Radiata Stories - Staff Review  

I Ate A Rad Story
by Tyler Willis

20 to 80 hours


Rating definitions 

Meet Jack Russell. He's a whiny, somewhat dull kid who rides on the tails of his father's greatness. He enjoys kicking everything in sight just to watch it shake. People are not excluded from this foible, and those who object are met with a drawn sword. Jack skirts responsibility and has a tendency to get in deep trouble with his superiors. He has no worldly knowledge, but that doesn't stop him from informing everyone of his opinion. In short, Jack could accurately be called a "slacker" by Mr. Strickland.

Oh yes. Jack is also the last hope for world of Radiata Stories.

Radiata Stories is an intriguing entry into the RPG genre, an enigmatic aggregation that defies simple elucidation. It brings together elements from numerous, diverse games without simply becoming a patchwork nightmare. Veteran RPGamers will easily see the influence of some favorites (Suikoden, Star Ocean, Kingdom Hearts, Fable), but this conglomeration is sometimes confused about itself and the nature of the story it is attempting to tell.

She forgot to yell "CLEAR!" She forgot to yell "CLEAR!"

Radiata Stories's story concerns Jack's (mis)adventures with the Radiata Knights and the surrounding fairy kingdoms. The tone throughout is as highly irreverent as Jack himself; it's not quite on the level of Disgaea or The Bard's Tale, but it certainly will strike many as humorous. While often amusing, this tone does seem out of place when the story takes a rather serious turn in the latter half of the game.

Battles are instanced real-time with the player only controlling Jack. The battle system is surprisingly simple, sometimes infuriatingly so. Jack has a standard attack, a strong attack which uses Volty Points, and a freeze-time-so-he-can-pull-off-a-massive-ultimate-move attack which wipes out a full Volty Point gauge. Volty Points are a collective meter which increases for every successful hit but is reduced if the party is hit while in link mode. Link mode is only available if Jack is the party leader; this mode allows for the usage of attack formations and the sharing of skills.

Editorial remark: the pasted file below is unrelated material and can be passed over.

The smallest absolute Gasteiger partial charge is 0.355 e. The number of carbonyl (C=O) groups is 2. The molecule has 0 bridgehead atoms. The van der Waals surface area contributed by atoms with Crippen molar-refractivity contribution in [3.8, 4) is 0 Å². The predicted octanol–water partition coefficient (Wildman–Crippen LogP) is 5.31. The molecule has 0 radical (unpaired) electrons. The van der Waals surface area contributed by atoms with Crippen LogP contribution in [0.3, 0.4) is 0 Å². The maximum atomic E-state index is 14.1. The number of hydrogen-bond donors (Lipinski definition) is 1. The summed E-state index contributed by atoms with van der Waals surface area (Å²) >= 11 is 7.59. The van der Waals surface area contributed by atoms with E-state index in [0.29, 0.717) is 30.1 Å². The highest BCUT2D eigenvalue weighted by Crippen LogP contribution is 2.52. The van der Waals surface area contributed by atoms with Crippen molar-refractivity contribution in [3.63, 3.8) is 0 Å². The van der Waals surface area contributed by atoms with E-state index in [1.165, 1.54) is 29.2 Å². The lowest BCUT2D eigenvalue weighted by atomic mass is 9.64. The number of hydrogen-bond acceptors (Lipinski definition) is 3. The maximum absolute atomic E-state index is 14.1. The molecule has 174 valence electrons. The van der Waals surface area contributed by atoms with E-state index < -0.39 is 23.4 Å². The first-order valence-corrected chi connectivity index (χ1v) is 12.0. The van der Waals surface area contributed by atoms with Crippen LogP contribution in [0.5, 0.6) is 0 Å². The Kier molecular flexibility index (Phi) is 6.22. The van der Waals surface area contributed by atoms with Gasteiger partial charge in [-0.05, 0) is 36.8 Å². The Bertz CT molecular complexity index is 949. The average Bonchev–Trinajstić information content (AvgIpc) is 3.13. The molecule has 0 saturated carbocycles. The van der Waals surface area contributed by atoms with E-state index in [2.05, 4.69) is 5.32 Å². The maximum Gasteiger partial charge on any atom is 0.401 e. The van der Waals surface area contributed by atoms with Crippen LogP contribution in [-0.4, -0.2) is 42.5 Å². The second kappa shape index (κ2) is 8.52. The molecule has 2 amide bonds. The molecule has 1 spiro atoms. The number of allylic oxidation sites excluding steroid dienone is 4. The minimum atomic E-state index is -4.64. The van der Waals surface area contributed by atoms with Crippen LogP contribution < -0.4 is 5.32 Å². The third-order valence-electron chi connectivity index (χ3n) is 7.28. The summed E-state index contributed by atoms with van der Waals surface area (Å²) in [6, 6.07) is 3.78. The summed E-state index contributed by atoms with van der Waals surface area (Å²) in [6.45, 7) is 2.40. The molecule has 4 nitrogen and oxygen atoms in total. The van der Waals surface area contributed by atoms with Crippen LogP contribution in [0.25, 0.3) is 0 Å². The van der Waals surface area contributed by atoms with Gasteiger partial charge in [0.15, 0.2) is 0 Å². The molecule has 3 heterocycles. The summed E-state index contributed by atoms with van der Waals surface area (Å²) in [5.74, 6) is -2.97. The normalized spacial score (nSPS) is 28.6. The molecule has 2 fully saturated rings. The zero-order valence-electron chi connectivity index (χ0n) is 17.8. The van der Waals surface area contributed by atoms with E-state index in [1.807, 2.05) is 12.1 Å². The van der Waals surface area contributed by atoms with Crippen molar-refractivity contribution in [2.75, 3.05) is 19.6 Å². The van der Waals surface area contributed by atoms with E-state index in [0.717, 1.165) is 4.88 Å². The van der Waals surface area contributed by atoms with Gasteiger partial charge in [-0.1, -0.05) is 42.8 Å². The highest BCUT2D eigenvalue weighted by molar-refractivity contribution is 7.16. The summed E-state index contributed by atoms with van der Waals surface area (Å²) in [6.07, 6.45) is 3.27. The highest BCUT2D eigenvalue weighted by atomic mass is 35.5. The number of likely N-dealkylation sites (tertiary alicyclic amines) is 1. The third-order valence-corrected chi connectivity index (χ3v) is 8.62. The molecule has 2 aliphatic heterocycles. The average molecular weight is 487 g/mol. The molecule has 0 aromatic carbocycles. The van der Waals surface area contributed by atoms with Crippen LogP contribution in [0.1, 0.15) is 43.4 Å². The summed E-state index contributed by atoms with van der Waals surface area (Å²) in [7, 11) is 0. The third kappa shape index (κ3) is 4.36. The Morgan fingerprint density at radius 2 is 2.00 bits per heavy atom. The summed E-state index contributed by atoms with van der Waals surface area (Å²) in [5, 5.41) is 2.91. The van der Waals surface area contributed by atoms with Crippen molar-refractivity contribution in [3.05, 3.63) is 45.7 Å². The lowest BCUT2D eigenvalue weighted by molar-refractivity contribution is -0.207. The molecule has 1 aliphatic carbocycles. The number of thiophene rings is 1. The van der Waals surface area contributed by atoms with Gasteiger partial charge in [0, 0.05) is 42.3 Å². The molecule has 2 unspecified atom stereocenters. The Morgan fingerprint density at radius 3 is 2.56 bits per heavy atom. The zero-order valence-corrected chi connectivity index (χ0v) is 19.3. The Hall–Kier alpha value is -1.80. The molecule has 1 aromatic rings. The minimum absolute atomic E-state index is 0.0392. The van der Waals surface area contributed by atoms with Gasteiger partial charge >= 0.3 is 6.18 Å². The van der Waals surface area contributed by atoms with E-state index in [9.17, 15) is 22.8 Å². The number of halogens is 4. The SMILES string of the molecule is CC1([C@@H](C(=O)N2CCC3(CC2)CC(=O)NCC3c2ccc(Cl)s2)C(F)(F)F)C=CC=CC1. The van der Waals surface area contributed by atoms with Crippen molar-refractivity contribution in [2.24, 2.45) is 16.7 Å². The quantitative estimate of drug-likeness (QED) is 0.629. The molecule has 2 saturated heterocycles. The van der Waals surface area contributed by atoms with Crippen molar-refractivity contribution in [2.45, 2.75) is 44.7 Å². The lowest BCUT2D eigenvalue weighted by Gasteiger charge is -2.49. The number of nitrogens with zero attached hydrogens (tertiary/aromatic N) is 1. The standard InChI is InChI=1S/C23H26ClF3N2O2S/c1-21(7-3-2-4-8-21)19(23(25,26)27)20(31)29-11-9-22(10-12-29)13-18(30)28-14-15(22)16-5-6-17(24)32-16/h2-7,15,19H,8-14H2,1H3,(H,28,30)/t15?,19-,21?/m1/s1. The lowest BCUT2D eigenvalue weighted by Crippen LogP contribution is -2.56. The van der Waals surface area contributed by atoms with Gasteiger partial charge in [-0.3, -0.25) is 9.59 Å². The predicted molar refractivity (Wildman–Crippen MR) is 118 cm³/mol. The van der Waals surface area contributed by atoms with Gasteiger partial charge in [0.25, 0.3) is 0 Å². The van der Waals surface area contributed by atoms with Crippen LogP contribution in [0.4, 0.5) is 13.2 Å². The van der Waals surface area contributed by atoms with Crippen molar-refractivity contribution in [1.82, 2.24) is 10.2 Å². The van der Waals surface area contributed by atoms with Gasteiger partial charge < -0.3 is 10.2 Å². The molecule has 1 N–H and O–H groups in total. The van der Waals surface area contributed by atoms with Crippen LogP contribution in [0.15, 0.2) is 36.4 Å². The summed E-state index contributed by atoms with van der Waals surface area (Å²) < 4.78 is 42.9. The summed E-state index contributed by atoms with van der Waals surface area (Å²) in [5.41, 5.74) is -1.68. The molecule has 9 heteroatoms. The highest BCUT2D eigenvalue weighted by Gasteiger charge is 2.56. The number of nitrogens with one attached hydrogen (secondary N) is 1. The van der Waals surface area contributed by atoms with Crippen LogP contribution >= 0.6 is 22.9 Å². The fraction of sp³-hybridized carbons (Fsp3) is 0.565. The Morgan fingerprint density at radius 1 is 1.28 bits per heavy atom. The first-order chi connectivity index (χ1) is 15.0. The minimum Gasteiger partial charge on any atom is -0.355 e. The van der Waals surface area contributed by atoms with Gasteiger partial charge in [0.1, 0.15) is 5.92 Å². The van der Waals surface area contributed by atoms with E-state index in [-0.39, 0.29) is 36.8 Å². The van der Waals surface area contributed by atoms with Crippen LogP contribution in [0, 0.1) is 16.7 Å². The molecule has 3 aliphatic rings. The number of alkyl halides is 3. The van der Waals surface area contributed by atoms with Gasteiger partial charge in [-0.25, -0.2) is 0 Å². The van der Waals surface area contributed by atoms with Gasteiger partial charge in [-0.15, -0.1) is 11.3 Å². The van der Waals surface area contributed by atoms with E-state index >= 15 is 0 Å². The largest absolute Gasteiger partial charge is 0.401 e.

While that may sound reasonably complex, most battles will simply be Jack running around attacking everything while the other AI-controlled characters run around doing very little. It seems limiting that Jack has no access to any sort of magic/techs, and while he can give orders to party members, he cannot directly command them or set any overarching tactics.

Enemies in battle do not display any kind of health gauge, so unless a disposable item is used, players must simply hack away in hopes that the enemy will eventually die. Oddly enough, enemies can ambush Jack et al, resulting in a confusion status at the outset, but Jack cannot do the same, even when kicking enemies awake.

Jack and his companions can also have a single skill equipped. Jack can learn dozens of skills over the course of the game, but he can only use one at a time. Four types of weapons exist as do a small number of armors; Jack's appearance is reflective of what he is currently equipped with.

Perhaps the strongest aspect of the gameplay is the immersive environment that Tri-Ace has created. Much of Jack's time will be spent in the city of Radiata, a city that breathes a breath of life not often seen in gaming. Most RPGs only give names to important characters, but nearly everyone, save for a few guardsmen, who Jack meets is not only named but is possibly recruitable.

During Jack's journey, he can recruit over 175 characters to join his cause. Every character has their own personality and routine during the day/night cycle. Finding out what will make the character join will either be a pleasure for those willing to thoroughly explore their environments or a complete nightmare for those seeking quick cannon fodder. Recruitment requirements range from a simple conversation to seeking out a rare flower to recruiting dozens of other characters and then trying desperately to win a boss-level fight.